When Should You Get Rid of Your Sponge?


As a general rule of thumb, you should replace your sponges every two to four weeks. Of course, this may vary depending on how often you use them and how well you take care of them. If you notice that your sponges are starting to smell or fall apart before the two-week mark, it's probably time to change them out.

If you're not sure whether or not it's time to replace your sponge, err on the side of caution and get a new one. After all, they're relatively inexpensive and easy to find. Plus, it's better to be safe than sorry when it comes to cleanliness.

We asked Jeri Fritz of Highland Park Housekeeping how she knows when to replace sponges for her teams. According to Jeri, here are a few signs that it's time to say goodbye to your sponge.

Meet the Expert

Jeri Fritz is the founder and CEO of luxury residential housekeeping service, Highland Park Housekeeping in Dallas, Texas.

4 Signs It's Time to Get Rid of Your Sponge

The sponge is visibly discolored or stained

"Usually, you can tell if a sponge is ready to be replaced just by looking at it," Jeri says. "Stains that come from washing dishes or cleaning up messes should wash out relatively easily. If a sponge is keeping stains even after being throughly rinsed, it's ready to be changed out with a fresh one."

The sponge has developed a sour smell

"Even if a sponge looks fine, you can tell it's old by the smell," Jeri says. "The smell can often be more obvious than the stains."

Like all other fabrics that stay wet for an extended period of time, sponges can develop mold and mildew. If you start to sense a seriously sour smell from your sponge, immediately throw it away and replace it. It will keep your kitchen smelling fresh—and it avoids guests eating from forks scrubbed with a moldy sponge.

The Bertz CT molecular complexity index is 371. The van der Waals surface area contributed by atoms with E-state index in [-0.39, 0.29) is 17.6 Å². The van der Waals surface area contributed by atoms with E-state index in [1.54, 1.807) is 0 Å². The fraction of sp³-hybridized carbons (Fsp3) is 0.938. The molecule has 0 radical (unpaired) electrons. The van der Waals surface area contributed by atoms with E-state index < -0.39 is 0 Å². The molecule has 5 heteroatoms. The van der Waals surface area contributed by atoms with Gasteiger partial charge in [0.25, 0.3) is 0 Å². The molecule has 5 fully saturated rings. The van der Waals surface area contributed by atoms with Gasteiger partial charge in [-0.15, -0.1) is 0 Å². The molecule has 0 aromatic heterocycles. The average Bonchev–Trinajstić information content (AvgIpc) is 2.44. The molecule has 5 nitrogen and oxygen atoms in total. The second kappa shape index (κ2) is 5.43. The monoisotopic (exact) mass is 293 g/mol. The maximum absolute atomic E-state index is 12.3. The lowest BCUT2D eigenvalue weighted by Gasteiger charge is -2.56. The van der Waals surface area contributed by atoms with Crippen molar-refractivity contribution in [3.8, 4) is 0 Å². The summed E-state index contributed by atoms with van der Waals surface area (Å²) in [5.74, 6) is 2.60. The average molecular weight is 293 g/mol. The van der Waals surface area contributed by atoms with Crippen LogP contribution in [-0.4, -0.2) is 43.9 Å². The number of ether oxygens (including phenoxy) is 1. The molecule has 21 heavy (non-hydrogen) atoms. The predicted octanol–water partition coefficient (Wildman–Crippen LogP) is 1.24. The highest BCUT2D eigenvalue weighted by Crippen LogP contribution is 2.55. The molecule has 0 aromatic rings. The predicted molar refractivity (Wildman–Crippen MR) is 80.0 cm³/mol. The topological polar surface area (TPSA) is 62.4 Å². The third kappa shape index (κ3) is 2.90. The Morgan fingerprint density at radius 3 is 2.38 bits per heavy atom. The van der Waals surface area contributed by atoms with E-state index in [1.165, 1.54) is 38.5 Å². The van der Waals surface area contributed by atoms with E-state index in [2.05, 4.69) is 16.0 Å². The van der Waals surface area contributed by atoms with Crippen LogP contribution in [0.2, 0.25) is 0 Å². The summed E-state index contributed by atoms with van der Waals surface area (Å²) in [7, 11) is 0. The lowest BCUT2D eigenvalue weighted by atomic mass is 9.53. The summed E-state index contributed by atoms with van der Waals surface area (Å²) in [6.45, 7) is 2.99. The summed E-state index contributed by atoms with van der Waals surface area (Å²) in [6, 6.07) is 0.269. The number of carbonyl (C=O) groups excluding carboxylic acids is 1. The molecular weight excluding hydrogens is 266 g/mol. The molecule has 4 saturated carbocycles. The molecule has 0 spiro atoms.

The sponge is falling apart or disintegrating

If you're a clean freak who uses a lot of elbow grease, your sponge might start falling apart before it shows any other signs of aging. Wear and tear on a sponge just makes it less effective, so replace your sponges before they whittle down into nothing.


Make sure you're also using good cleaning product that breaks down food and grease so your sponge isn't doing all the work and suffering for it.

You can't remember the last time you replaced your sponge

If you're reading this article and wondering whether or not you've ever replaced your sponge, that's a sign it's probably time to do so.

"Every two weeks to a month is plenty," Jeri says. "It just depends on how often you use your sponge and what you use it for. If you cook a lot and scrub pots and pans often, you'll probably have to replace your sponge sooner than somebody who usually opts for takeout."

Before you start dragging your feet on the way to the sponge store, consider this: sponge shopping can be fun. Sponges come in so many shapes, colors, and even characters, so pick one that you'll be excited to use. It's also a good idea to buy at least two sponges at a time so you can keep a back up sponge under your sink. That way, when you notice one of the signs described above, you're ready to replace your musty sponge with a fresh one.

How to Make Your Sponge Last Longer

  • Keep your sponge in a well-ventilated area. Do not leave your sponge in the bottom of your sink or stuffed tightly into a cleaning caddy. Sponges, like all fabrics, need air to ventilate, or they will grow mildew and mold, even after just a few uses. Consider purchasing an inexpensive sponge holder that attaches to the side of your sink and helps your sponge dry quickly after use.
  • Make sure to always choose the appropriate sponge for the job. If you're scrubbing a crusty cookie sheet, opt for a scrubber sponge instead of a soft sponge. This will prevent you from overusing the sponge and running it down too soon.